Tips for getting around in the winter

Contributed by: Michael
Reviewed by: Jonas I. Bromberg, Psy.D.

Living with chronic pain is a daily challenge. Your doctors and other healthcare providers can help you with medicines, physical therapy, and other treatments. But for coping with everyday life, the best advice often comes from other people like yourself—people with chronic pain.

Snow can be fun for kids and skiers, but getting around safely in the winter can be a daunting task when you have chronic pain – especially if your pain interferes with walking or balance.

Meet Michael. He has been living with reflex sympathetic dystrophy/complex regional pain syndrome (RSD/CRPS – Reflex Sympathetic Dystrophy/Complex Regional Pain Syndrome) for 25 years. He lives in a mid-Atlantic state where snow and ice are part of life for several months a year. In this Voices of Experience article, Michael shares his top strategies for moving with confidence in the winter months.

How has winter weather been a challenge for you?

I grew up in the northeastern part of the U.S., and I enjoyed snow and winter activities as a kid – sledding, snowball fights, all of that. I did all kinds of things outdoors and never gave it a second thought. But with a chronic pain condition, everything’s different. While I still prefer the cold weather over the summer heat, it’s more difficult to get around in the winter – and I have to worry about falling. Planning can also be tough because the weather can change so often. You just don’t know what the weather will be like when you wake up. Most people just need to dress warmly and pull on a pair of boots to face the day. As a person with chronic pain, I have to make extra accommodations to get around safely.

What do you do in the winter to get around safely and independently?

I have four main strategies:

  • I give myself plenty of time to get places – I build it into my planning.
  • I use a shoe/boot device that helps improve traction on snow and ice and makes it safer for me to get around outside.
  • I make sure my porch and walkways are shoveled and clear, and I use calcium magnesium acetate (CMA), to melt the snow and ice.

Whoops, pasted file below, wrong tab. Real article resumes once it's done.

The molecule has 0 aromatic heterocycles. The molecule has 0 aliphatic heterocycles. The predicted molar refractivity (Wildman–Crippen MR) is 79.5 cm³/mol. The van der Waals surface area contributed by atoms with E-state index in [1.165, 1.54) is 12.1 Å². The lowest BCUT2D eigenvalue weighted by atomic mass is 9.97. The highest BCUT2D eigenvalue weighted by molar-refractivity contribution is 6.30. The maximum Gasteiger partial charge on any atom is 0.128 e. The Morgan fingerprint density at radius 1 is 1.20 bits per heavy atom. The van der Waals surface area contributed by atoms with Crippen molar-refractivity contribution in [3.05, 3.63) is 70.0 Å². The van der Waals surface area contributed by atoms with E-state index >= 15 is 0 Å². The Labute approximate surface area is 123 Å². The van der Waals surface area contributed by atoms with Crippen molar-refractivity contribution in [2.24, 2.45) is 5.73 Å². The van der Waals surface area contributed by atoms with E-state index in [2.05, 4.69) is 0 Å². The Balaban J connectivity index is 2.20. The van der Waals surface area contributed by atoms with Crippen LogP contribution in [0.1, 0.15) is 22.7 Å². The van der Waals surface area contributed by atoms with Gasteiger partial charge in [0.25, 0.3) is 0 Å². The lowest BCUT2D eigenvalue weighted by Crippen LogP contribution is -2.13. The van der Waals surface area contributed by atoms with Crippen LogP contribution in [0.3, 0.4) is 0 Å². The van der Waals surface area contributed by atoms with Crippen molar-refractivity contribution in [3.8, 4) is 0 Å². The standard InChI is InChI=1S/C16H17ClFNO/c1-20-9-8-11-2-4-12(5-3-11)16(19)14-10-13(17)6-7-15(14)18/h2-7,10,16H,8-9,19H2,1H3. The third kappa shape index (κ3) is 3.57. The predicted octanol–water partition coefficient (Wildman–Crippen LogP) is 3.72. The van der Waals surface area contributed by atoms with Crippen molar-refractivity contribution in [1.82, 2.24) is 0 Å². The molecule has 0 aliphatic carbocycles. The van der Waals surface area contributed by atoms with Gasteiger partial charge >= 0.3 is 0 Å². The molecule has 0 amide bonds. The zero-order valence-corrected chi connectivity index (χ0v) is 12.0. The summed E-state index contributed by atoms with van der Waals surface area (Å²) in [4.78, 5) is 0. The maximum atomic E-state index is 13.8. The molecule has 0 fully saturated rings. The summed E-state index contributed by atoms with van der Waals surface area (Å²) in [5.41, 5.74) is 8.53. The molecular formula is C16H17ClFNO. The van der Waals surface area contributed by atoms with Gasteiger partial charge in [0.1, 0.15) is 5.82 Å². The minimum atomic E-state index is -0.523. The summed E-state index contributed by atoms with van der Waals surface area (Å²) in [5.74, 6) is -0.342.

• I have a self-propelled, self-starting snow-blower to help clear the snow, too.

These strategies help me feel more self-assured about going out in the winter. They allow me to be more independent, which helps my self-esteem. I’ve been declared disabled, and my self-esteem has taken a blow – so I’ve learned not to let the snow and ice get me down even more.

Building in extra time to get places has been helpful.It sounds simple, but making sure that I have plenty of time helps minimize stress.I’ve found that rushing around can be dangerous in the winter weather.

Using a shoe/boot ice traction device is a huge help. There are a few different styles that you can find online or in stores that sell outerwear. Most traction devices have a set of metal studs or metal coils that are attached to rubber straps; you can just pull them over your footwear. They create stability and grip the snow and ice as you walk. When I wear them, I’m less afraid that I’ll fall. I used to rely on a cane or the arm of a friend to keep me from falling. With these, I can go out on my own confidently.

I recommend that people pay someone to remove snow and ice from their walkways, driveways, etc. Another option is to invest in a self-starting, self-propelling snow-blower. There’s no need to pull a cord – the machine just pulls itself along. On good days, I can start it up and it pulls me along as it clears the walkways, and other days, it’s there for someone else to use for me.

I’ve also learned not to be shy about asking for help from my friends or neighbors. For example, I ask others to go with me to the store and help me haul big bags of ice-melting agents. I use calcium magnesium acetate (CMA) – it melts the ice and prevents it from re-forming. The CMA has a blue dye to indicate when it’s actively melting snow/ice; when the blue tint fades, you can apply more.

Mother Nature can raise challenges for all of us, but having chronic pain can further complicate things. The strategies that I use level the playing field a bit for me. I can move around with more ease and confidence, and do what I want or need to do – even in ice and snow.

 

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